As he lay in hospital last December, the victim of a frenzied knife attack, only in his wildest dreams did Ronnie Wallwork think that he could play for West Bromwich Albion again this season.
But the midfield player has taken another significant step towards a first-team recall and auguries are good that he will make the most dramatic recovery of any player in Albion's history. They are calling it the Ronnie Wallwork miracle.
After seven stab wounds, a nine-hour operation and all the ensuing emotional scars, Wallwork feared that his career was finished. He could not have expected that, 84 days after that shocking incident in a Manchester nightclub, he would be playing for Albion's reserve team against Walsall at Tamworth.
Having played all but the final three minutes of stoppage-time, Wallwork looked every inch a player destined to rejoin Albion's bid for promotion.
His employers are optimistic. Mark Venus, assistant manager to Tony Mowbray, says Wallwork will have no physical problems in making a return to Coca-Cola Championship football.
Only Wallwork knows if there will be mental complications but Albion are impressed with his stoical attitude. "Ronnie feels good," Venus said. "He has trained for the past two weeks and, touch wood, there is no problem. I think he is enjoying running about in the fresh air and expanding his lungs and playing football again.
"We are all pushing him on, really; getting him back to work and getting on with normality for him. Will he play for the first team this season? He is certainly part of the squad.
"He needs to play more reserve games. He has certainly got the ability to get into the squad and on to the pitch. He has certainly got the talent and he is more than capable of playing in our team before the end of the season.
"Watching Ronnie train and work since that incident would suggest he is a similar player to the one before. I am sure there is nothing in there physically that makes it irreparable.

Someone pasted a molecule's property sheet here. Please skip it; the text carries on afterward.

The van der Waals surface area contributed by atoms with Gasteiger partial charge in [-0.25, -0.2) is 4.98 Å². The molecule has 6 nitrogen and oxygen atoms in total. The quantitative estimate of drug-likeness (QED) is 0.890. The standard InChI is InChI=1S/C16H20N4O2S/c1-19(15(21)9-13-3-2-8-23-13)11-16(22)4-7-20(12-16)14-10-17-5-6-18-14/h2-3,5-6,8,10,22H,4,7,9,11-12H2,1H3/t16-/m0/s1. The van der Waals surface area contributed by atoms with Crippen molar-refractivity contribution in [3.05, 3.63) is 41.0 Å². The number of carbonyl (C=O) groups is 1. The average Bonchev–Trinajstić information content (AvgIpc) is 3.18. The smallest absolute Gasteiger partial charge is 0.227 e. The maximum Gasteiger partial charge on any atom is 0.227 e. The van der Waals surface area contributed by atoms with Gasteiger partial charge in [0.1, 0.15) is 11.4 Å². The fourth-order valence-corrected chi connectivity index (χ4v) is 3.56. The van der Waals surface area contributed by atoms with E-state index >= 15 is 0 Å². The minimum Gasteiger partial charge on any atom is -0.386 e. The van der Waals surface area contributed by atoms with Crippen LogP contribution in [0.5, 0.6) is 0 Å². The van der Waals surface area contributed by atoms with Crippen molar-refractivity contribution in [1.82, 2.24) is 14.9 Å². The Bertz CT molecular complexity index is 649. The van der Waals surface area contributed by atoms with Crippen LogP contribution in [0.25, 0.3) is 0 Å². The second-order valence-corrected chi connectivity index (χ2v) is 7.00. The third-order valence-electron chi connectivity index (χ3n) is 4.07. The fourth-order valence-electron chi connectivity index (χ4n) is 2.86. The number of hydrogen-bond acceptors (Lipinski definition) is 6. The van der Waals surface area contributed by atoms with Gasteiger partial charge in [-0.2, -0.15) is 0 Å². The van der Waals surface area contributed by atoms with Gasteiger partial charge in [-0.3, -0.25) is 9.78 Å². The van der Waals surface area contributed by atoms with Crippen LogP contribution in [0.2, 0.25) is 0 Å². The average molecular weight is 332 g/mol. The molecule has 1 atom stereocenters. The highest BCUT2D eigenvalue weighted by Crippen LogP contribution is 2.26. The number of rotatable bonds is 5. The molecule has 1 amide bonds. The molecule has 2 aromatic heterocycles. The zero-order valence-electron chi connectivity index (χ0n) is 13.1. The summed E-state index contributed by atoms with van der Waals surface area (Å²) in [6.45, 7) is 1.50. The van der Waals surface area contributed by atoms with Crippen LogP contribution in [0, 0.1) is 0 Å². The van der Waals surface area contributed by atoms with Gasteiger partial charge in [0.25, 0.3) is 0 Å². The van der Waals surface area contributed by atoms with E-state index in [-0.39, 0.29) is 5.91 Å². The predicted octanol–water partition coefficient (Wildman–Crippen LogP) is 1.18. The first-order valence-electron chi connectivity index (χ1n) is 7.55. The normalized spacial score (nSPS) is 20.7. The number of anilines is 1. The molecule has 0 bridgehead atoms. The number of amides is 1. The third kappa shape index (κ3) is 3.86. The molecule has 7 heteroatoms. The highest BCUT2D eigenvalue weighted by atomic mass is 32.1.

"How about mentally? I don’t know. How does anyone know how anyone is feeling? He’s had something happen in his life and how do people get over that?
"How would you get over that? Would you still be the same journalist? The bottom line is everyone has got to help him, give him the best environment. You’ve got to let him enjoy football again and make football the focus of his life."
If Venus resisted hyperbole where Wallwork is concerned, he was less restrained where Diomansy Kamara is concerned.
Kamara, who has been Albion's best player since the turn of the year and has scored 20 goals this season, has expressed a desire to leave at the end of the season — whether or not the team are promoted but Venus has urged Kamara to remain and become "an Albion legend".
Venus understands why any club would want to sign the Senegal international striker but wants to keep the player for at least ten years. "Diomansy is playing very well," Venus said. "If any other team is doing their homework, he should be a player who interests them.
"I hope there are players in other teams who we're interested in because they're good players. I'd like to keep him for the next ten years because I think he's an excellent footballer and if he can keep doing what he's doing, he could become a legend for West Brom. I have no doubts he is committed to the cause. Joe's right up there in the commitment stakes."
But Kamara was linked with AS Roma last summer and, while Albion could offer Premiership football next season, he wants to play in the Uefa Champions League.
Kamara was quoted as saying: "I'm not interested in staying even if they do go up. I've had contacts from two or three high-class clubs. "Jeremy Peace [chairman] has told me that he will let me leave if we don't go up. If we do, he will either offer me a new deal in June or let me go if a big club comes in. None of the biggest English sides have come forward. It's always been clubs on a similar level to West Brom. Reading were quite interested."